Sounds like 'US-te-KIN-ue-mab'

Key points about ustekinumab

  • Ustekinumab is used to treat some types of autoimmune conditions, such Crohn's disease and ulcerative colitis.
  • Ustekinumab is also called Stelara.
  • Find out about it and possible side effects.
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Ustekinumab is used to treat inflammatory bowel diseases such as moderate to severe Crohn's disease and ulcerative colitis. Ustekinumab is usually used when other treatments haven't worked well.

Note: Ustekinumab has also been used for plaque psoriasis and psoriatic arthritis but it isn't funded for these uses. 

Ustekinumab belongs to a group of medicines known as monoclonal antibodies. For Crohn’s disease and ulcerative colitis, ustekinumab works by blocking some natural inflammatory substances in your body. This helps to decrease swelling (inflammation) in the gut, which eases symptoms and may slow or stop damage from these bowel disorders.

For the treatment of Crohn’s disease or ulcerative colitis ustekinumab is given in 2 stages.

First dose: The first dose of ustekinumab is given by slow injection into a vein in your arm (called intravenous infusion), by a doctor or nurse. The first dose of ustekinumab is different for different people, depending on your body weight.

All subsequent doses: After this starting dose, all future doses of ustekinumab are given by injection just under the skin (subcutaneously), usually 90mg every 8 weeks. Ustekinumab comes as a ready-to-use, prefilled syringe that contains one dose (90mg).

Some people who are able to, and who have received training from a healthcare professional, can give themselves the subcutaneous injection. Otherwise it can be given by another person (eg, a family/whānau member or friend after proper training, or by your doctor or nurse). If you're unsure about how to inject ustekinumab or if you have any questions, always ask your doctor, nurse or pharmacist to show you.


Store ustekinumab syringes in the fridge. It's best to bring the syringe up to room temperature before using it. You can take it out of the fridge 15 to 30 minutes before you use it, or warm it in your hands for about 1 minute. Don't warm it in the microwave or in hot water. Syringes may be stored out of the fridge for a maximum of 30 days. Write the date on the pack if you take them out of the fridge and use them within 30 days.

Injection site

Choose an injection site on the front of your thighs or your abdomen (belly) at least 5 cm from your belly button. The injection site should be different from your last injection site to prevent any bruising or thickening of the skin. Don't inject into a red or swollen area. Don't put the needle in too deep, it only needs to go under the skin.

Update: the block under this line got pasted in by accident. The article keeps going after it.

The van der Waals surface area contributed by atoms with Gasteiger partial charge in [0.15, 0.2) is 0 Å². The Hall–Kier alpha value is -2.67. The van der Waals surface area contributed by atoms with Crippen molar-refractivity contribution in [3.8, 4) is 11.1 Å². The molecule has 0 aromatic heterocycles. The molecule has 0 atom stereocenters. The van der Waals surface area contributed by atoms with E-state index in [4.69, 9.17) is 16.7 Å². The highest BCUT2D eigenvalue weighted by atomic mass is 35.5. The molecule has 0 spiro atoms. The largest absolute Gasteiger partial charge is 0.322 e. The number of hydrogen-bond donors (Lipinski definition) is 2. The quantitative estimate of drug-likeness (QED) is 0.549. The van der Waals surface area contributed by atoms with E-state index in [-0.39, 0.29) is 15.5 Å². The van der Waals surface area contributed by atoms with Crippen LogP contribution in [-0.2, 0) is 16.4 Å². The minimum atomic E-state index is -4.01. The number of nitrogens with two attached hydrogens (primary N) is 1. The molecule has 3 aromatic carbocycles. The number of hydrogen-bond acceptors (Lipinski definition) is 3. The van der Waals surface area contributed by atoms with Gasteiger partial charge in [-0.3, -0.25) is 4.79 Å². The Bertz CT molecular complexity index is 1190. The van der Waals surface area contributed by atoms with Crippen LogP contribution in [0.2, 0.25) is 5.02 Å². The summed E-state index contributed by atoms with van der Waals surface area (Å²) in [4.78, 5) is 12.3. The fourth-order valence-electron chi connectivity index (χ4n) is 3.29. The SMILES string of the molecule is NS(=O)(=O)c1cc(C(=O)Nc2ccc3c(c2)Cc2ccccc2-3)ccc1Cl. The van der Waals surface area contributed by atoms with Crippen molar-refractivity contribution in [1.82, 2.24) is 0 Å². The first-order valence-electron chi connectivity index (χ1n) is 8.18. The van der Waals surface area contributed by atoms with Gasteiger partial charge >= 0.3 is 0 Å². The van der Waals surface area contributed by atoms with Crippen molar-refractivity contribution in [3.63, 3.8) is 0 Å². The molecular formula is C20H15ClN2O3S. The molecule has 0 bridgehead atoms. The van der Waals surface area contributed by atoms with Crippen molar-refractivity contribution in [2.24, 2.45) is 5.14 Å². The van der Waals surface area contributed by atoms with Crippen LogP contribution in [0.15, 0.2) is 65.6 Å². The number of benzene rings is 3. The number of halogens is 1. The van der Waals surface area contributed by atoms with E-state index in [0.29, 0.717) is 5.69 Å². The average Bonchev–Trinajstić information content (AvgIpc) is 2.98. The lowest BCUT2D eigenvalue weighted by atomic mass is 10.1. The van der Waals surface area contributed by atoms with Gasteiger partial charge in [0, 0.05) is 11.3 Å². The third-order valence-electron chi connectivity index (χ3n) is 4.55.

Missed doses

If you miss a dose, inject it as soon as you remember. If you're within a day of your next injection, forget the missed one and carry on with your usual schedule. Don't take extra injections to make up for a forgotten dose.

Here are some things to know when you're taking ustekinumab. Other things may be important as well, so ask your healthcare provider what you should know about.

  • Let your doctor or pharmacist know if you are allergic to latex.
  • Ustekinumab weakens your body’s defence (immune) system, so you're more likely to pick up infections. It's important to avoid anyone who has chickenpox or shingles.
  • Tell your doctor if you become pregnant while using ustekinumab.
  • Some vaccines shouldn't be taken if you are on ustekinumab. Always check with your doctor or pharmacist first. It's safe for you to have the annual flu vaccine.
  • Ustekinumab may interact with a few medicines and herbal supplements, so check with your doctor or pharmacist before starting ustekinumab or before starting any new medicines, including those you may buy over-the-counter.

Like all medicines, ustekinumab can cause side effects, although not everyone gets them. Often side effects improve as your body adjusts to the new medicine.

Side effects What should I do?
  • Reaction at the injection site such as bruising, redness, tenderness.
  • Change the site for each injection (see tips above).
  • Tell your doctor if this doesn't settle.
  • Headache
  • Sore throat, stuffy nose 
  • Dizziness
  • Diarrhoea (runny poo)
  • Nausea (feeling sick) 
  • Back pain
  • Muscle pain
  • Tiredness (fatigue)
  • These are quite common.
  • Tell your doctor if they bother you.  
  • Low mood
  • Tell your doctor
  • Allergic reaction such as a skin rash, itching, swelling of your lips, face and mouth or difficulty breathing
  • Tell your doctor immediately or phone Healthline on 0800 611 116.
  • Signs of an infections such as fever, cough, sore throat, diarrhoea (runny poo) or generally feeling weak and unwell
  • Tell your doctor immediately or phone Healthline on 0800 611 116.
Did you know that you can report a medicine side effect to CARM (Centre for Adverse Reactions Monitoring)? Report a side effect to a product.(external link)


  1. Ustekinumab(external link) NZ Formulary, NZ
  2. Stelara(external link) data sheet Medsafe, NZ

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Credits: Sandra Ponen, Pharmacist, Healthify He Puna Waiora. Healthify is brought to you by Health Navigator Charitable Trust.

Reviewed by: Angela Lambie, Pharmacist, Auckland

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